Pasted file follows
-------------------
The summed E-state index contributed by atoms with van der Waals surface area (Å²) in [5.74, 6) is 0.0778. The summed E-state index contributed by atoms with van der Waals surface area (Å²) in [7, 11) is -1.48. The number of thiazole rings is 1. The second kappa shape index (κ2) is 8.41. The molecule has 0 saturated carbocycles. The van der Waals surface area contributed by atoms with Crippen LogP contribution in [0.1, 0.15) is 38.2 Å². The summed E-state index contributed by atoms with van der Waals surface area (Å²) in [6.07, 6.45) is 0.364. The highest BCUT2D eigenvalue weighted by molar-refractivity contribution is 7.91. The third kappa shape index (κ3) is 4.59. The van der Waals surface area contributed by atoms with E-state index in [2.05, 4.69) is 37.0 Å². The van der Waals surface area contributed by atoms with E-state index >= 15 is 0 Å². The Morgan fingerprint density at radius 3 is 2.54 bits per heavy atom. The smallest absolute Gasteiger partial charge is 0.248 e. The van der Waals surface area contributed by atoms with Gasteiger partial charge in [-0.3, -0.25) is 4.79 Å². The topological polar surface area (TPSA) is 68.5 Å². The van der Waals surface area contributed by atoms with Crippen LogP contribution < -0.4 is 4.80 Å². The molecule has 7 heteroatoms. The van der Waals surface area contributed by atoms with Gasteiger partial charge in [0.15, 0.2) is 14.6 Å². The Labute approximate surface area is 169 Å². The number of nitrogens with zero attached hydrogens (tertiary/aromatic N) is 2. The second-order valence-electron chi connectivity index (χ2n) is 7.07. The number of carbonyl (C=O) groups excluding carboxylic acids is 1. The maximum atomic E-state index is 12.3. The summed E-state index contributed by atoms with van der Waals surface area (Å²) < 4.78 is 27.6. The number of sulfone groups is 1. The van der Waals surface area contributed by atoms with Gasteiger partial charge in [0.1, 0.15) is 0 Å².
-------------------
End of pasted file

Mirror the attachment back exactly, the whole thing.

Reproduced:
The summed E-state index contributed by atoms with van der Waals surface area (Å²) in [5.74, 6) is 0.0778. The summed E-state index contributed by atoms with van der Waals surface area (Å²) in [7, 11) is -1.48. The number of thiazole rings is 1. The second kappa shape index (κ2) is 8.41. The molecule has 0 saturated carbocycles. The van der Waals surface area contributed by atoms with Crippen LogP contribution in [0.1, 0.15) is 38.2 Å². The summed E-state index contributed by atoms with van der Waals surface area (Å²) in [6.07, 6.45) is 0.364. The highest BCUT2D eigenvalue weighted by molar-refractivity contribution is 7.91. The third kappa shape index (κ3) is 4.59. The van der Waals surface area contributed by atoms with E-state index in [2.05, 4.69) is 37.0 Å². The van der Waals surface area contributed by atoms with E-state index >= 15 is 0 Å². The Morgan fingerprint density at radius 3 is 2.54 bits per heavy atom. The smallest absolute Gasteiger partial charge is 0.248 e. The van der Waals surface area contributed by atoms with Gasteiger partial charge in [-0.3, -0.25) is 4.79 Å². The topological polar surface area (TPSA) is 68.5 Å². The van der Waals surface area contributed by atoms with Crippen LogP contribution < -0.4 is 4.80 Å². The molecule has 7 heteroatoms. The van der Waals surface area contributed by atoms with Gasteiger partial charge in [0.15, 0.2) is 14.6 Å². The Labute approximate surface area is 169 Å². The number of nitrogens with zero attached hydrogens (tertiary/aromatic N) is 2. The second-order valence-electron chi connectivity index (χ2n) is 7.07. The number of carbonyl (C=O) groups excluding carboxylic acids is 1. The maximum atomic E-state index is 12.3. The summed E-state index contributed by atoms with van der Waals surface area (Å²) < 4.78 is 27.6. The number of sulfone groups is 1. The van der Waals surface area contributed by atoms with Gasteiger partial charge in [0.1, 0.15) is 0 Å².